An opportunity sample of 30 participants were selected from Nottingham Trent University. The participants consisted of 19 females, 11 males and the mean age for was 19.05 years. No exclusion criteria were used.
The word list was generated randomly from a program found at http://www.watchout4snakes.com/CreativityTools/RandomWord/RandomWordPlus.aspx. Also, a packet of sweets were used as a prize.
Each researcher was randomly allocated a group this was to maintain consistency in the results. Information in regards of the purpose of the study and consent were obtained. Once demographics had been recorded each participant was given a list of twenty words to memorise for a minute. A minute later participants were asked to recall the word list and results were then collated. In the experimental groups participants were informed of a prize of the highest recalled words from the list. On completion of the task a prize (sweets) was given to one participant and all participants were debriefed and thanked for talking part.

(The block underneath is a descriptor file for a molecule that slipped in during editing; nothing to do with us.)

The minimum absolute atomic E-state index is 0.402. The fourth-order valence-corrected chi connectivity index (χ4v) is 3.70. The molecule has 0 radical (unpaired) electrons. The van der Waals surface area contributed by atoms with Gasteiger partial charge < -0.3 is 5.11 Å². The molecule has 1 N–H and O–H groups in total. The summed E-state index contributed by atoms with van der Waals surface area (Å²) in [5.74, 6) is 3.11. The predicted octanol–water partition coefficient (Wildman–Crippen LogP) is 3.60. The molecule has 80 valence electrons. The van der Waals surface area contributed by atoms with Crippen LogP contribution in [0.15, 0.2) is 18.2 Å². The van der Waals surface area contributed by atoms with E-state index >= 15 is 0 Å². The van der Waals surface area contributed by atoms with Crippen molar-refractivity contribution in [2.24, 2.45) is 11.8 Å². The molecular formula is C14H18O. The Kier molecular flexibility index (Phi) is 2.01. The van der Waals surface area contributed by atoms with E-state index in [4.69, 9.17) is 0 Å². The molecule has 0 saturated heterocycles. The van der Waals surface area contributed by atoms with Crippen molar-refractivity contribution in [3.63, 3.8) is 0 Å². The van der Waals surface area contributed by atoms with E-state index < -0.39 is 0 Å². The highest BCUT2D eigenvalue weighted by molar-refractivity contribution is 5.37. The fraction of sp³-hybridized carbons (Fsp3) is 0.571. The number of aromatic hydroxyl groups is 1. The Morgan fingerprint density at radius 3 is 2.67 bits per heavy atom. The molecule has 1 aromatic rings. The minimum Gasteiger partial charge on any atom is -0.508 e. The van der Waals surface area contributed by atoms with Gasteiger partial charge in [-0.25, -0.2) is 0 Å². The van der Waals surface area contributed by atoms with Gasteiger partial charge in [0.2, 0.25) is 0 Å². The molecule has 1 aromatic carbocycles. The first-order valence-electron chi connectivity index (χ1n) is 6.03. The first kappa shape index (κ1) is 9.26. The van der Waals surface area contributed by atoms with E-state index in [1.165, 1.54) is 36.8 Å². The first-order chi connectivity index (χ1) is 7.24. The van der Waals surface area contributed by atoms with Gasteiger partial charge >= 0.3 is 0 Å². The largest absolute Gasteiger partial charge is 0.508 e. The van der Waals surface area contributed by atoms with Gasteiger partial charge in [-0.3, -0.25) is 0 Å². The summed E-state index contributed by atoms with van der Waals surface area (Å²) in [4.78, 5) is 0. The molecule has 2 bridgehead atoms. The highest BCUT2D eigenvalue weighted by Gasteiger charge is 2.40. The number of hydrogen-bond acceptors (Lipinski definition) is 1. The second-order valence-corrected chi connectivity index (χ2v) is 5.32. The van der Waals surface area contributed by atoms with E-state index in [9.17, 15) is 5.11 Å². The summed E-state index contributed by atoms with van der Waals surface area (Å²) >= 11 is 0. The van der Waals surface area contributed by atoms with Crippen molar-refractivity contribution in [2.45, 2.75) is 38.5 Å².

Table 1 shows in both conditions the range is similar. The mean score in the control group is slightly lower than the experimental which to an extent. The SDs in both groups indicates the variance from the mean for was very little.
Table 1: Descriptive statistics for memory recall in motivational and non-motivational conditions
Figure 1 reveals the mean score for the motivational condition falls within the confidence intervals of the controlled condition. This suggests that the sample means for both conditions are from the same population.